I finally saw Martin Scorsese’s criminally overlooked The King of Comedy (1982). Robert De Niro is an oblivious weirdo who dreams of being a comedian like his Johnny Carson-esque hero (who he stalks) played by Jerry Lewis. Like After Hours it’s a very dark comedy and like Kundun it seems no one has seen it. The fan’s obsession drives him to ignore crucial details and ultimately causes his destiny to unfold in perhaps an insane or perhaps an insanely calculated way.
Nearing the Summit:
God On Trial (2008) is a British TV drama that takes place in a concentration camp during World War II. In it, the Jewish prisoners awaiting their fates decide to debate whether God is good or not. It is actually a very gripping tale as you see these men wrestle with their faith in one of the most dehumanizing places. It becomes their therapy and it will bring many to seriously question everything they ever knew.
I like the Coen Brothers and I was pleased with Inside Llewyn Davis (2013). Beautifully photographed, very well acted, strangely structured, and darkly, delicately humorous. Like Monsters University, this movie deals with what you cannot obtain. It’s a tragically true story with a wonderfully realized setting. It’s bleak but perhaps a needed medicine. The songs were good and several scenes really stick with you. Anyone in the arts has gone through similar trials and can relate.
Another documentary? Davis Guggenheim’s Waiting for Superman (2010) is a close examination at some of the problems with America’s public education system. What about it doesn’t work and why? What reforms have been tried? What trends do we see repeating? Who are the faces of the children who are drowning in the broken corners of the system? It’s an important film that ought to be considered by all.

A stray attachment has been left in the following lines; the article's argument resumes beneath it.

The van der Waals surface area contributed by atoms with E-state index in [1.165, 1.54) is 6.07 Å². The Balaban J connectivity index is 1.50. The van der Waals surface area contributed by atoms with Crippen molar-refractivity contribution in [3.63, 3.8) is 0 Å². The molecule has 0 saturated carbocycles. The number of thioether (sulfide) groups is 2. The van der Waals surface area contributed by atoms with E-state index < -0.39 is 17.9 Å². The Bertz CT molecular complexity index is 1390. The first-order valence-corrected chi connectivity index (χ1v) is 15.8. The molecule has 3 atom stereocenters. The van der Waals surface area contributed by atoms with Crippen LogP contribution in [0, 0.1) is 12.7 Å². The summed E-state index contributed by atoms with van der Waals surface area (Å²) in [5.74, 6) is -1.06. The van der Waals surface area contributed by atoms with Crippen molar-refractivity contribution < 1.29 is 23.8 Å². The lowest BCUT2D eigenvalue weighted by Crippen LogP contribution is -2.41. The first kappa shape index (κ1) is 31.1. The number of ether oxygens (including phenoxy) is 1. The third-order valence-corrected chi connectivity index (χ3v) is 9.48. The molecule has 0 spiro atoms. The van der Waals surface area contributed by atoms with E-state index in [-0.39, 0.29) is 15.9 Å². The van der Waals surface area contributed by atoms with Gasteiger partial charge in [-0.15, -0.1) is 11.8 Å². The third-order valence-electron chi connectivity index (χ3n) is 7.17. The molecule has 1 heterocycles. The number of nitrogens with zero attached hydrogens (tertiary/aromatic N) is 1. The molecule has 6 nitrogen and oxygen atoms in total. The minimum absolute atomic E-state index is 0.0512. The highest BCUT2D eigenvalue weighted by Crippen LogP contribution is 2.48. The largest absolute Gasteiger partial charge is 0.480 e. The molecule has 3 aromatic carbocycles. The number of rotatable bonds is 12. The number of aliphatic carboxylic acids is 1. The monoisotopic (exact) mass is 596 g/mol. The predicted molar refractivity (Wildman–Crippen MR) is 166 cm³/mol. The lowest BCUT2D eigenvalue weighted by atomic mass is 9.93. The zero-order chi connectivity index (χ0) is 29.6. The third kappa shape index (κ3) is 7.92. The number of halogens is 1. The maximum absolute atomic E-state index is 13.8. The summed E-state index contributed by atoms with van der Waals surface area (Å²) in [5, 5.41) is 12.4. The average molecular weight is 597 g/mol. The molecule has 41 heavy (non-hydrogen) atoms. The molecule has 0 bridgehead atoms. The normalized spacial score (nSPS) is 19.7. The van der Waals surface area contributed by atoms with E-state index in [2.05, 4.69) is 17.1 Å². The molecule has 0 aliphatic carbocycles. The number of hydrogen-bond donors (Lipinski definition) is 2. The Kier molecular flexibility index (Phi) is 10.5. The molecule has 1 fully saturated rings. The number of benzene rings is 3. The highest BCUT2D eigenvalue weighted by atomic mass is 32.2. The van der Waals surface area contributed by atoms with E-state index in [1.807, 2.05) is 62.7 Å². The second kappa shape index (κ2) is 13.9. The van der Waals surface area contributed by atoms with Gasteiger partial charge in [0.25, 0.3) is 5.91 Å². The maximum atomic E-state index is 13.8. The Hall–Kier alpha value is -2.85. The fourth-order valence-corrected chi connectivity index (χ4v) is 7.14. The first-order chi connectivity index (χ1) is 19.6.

It’s almost fitting I put I’m All Right Jack (1959) right after Waiting for Superman. Both deal with unions and corruption. This British comedy starring Ian Carmichael, Terry-Thomas, and Peter Sellers, is an impeccably acerbic satire that skewers all rungs of the social ladder. The sins, hypocrisies, and foibles of all: the upper class, the industry moguls, the labor unions. All are put on display for our amusement.
What a sumptuously atmospheric tale of horror this one is. Jack Clayton’s The Innocents (1961) stars Deborah Kerr as a governess (she’s gonna get type-cast if she’s not careful) to two freaky kids in a mysterious mansion in the British country. Something horrible happened before she got the job and something evil still lurks within the house. Spooky hijinks ensue.
Wes Anderson’s latest film, The Grand Budapest Hotel (2014), combines a stellar cast headed by the great Ralph Fiennes and colorful, whimsical, stagey aesthetics to a caper comedy that unfolds during the troubling onset of World War II. It’s a positive film with good feelings and then twinges of whistfulness and sobriety. It’s glamorous while poking fun at the glamor. The plot is fun and loose, and allows for some fun intrigue and chases, the setting is magical and a fascinatingly nuanced character unto itself, and the frame of a story within a story within story encapsulates the theme of where stories come from and perhaps, why we tell them. Nobody orchestrates this kind of stuff like Anderson. I quite loved it. Incidentally it would make a good double-feature with Cabaret.
Another documentary?! Joshua Oppenheimer’s The Act of Killing (2012) is a bizarre, difficult, sickening, grim, and emotionally arresting film that must be watched. Proud former Indonesian death-squad executioners, torturers, and militia are allowed to stage their proudest atrocities in their favorite film genres. At what point will it click that what these men did was heinous? Will it ever click? Are men so cowardly and evil capable of empathizes with their victims? The results will surprise and disturb you. Humanity is a strange thing. I cannot recommend this movie enough. The final two scenes have lingered with me for weeks.